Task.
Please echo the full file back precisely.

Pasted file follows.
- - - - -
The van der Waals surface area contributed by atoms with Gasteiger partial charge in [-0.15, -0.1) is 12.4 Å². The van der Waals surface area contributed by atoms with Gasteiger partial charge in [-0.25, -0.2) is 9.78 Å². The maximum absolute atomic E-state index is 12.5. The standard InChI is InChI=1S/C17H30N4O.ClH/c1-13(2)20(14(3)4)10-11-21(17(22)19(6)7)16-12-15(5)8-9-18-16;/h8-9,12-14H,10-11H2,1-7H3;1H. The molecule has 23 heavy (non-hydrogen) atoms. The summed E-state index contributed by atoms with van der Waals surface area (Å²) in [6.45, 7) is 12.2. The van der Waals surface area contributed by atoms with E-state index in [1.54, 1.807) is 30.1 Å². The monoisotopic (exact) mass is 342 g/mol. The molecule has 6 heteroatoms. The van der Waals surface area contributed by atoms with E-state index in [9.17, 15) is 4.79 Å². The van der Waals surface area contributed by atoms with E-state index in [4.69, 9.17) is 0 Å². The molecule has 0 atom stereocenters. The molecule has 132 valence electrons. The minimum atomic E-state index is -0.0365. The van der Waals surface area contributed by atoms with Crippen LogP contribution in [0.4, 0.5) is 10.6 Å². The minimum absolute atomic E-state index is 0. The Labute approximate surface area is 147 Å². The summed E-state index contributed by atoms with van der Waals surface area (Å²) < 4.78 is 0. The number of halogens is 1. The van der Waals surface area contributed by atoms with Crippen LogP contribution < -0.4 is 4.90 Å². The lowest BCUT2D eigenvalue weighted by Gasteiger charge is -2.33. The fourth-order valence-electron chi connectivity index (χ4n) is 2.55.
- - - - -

The van der Waals surface area contributed by atoms with Gasteiger partial charge in [-0.15, -0.1) is 12.4 Å². The van der Waals surface area contributed by atoms with Gasteiger partial charge in [-0.25, -0.2) is 9.78 Å². The maximum absolute atomic E-state index is 12.5. The standard InChI is InChI=1S/C17H30N4O.ClH/c1-13(2)20(14(3)4)10-11-21(17(22)19(6)7)16-12-15(5)8-9-18-16;/h8-9,12-14H,10-11H2,1-7H3;1H. The molecule has 23 heavy (non-hydrogen) atoms. The summed E-state index contributed by atoms with van der Waals surface area (Å²) in [6.45, 7) is 12.2. The van der Waals surface area contributed by atoms with E-state index in [1.54, 1.807) is 30.1 Å². The monoisotopic (exact) mass is 342 g/mol. The molecule has 6 heteroatoms. The van der Waals surface area contributed by atoms with E-state index in [9.17, 15) is 4.79 Å². The van der Waals surface area contributed by atoms with E-state index in [4.69, 9.17) is 0 Å². The molecule has 0 atom stereocenters. The molecule has 132 valence electrons. The minimum atomic E-state index is -0.0365. The van der Waals surface area contributed by atoms with Crippen LogP contribution in [0.4, 0.5) is 10.6 Å². The minimum absolute atomic E-state index is 0. The Labute approximate surface area is 147 Å². The summed E-state index contributed by atoms with van der Waals surface area (Å²) < 4.78 is 0. The number of halogens is 1. The van der Waals surface area contributed by atoms with Crippen LogP contribution < -0.4 is 4.90 Å². The lowest BCUT2D eigenvalue weighted by Gasteiger charge is -2.33. The fourth-order valence-electron chi connectivity index (χ4n) is 2.55.